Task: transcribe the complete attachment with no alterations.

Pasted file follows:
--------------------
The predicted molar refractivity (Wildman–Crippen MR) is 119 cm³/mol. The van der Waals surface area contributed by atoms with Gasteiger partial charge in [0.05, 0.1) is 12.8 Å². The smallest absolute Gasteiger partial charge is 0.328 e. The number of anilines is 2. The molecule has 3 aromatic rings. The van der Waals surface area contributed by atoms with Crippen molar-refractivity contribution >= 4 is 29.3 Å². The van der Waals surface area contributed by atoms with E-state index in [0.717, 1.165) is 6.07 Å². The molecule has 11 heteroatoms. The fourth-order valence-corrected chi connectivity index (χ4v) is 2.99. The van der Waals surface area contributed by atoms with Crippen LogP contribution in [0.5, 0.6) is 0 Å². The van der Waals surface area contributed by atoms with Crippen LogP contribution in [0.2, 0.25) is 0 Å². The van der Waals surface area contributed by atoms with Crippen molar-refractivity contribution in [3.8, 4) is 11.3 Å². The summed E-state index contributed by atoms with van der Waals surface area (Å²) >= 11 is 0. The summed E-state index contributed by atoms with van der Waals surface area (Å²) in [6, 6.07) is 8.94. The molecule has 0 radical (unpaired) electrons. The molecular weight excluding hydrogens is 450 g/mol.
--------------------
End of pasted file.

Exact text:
The predicted molar refractivity (Wildman–Crippen MR) is 119 cm³/mol. The van der Waals surface area contributed by atoms with Gasteiger partial charge in [0.05, 0.1) is 12.8 Å². The smallest absolute Gasteiger partial charge is 0.328 e. The number of anilines is 2. The molecule has 3 aromatic rings. The van der Waals surface area contributed by atoms with Crippen molar-refractivity contribution >= 4 is 29.3 Å². The van der Waals surface area contributed by atoms with E-state index in [0.717, 1.165) is 6.07 Å². The molecule has 11 heteroatoms. The fourth-order valence-corrected chi connectivity index (χ4v) is 2.99. The van der Waals surface area contributed by atoms with Crippen LogP contribution in [0.5, 0.6) is 0 Å². The van der Waals surface area contributed by atoms with Crippen LogP contribution in [0.2, 0.25) is 0 Å². The van der Waals surface area contributed by atoms with Crippen molar-refractivity contribution in [3.8, 4) is 11.3 Å². The summed E-state index contributed by atoms with van der Waals surface area (Å²) >= 11 is 0. The summed E-state index contributed by atoms with van der Waals surface area (Å²) in [6, 6.07) is 8.94. The molecule has 0 radical (unpaired) electrons. The molecular weight excluding hydrogens is 450 g/mol.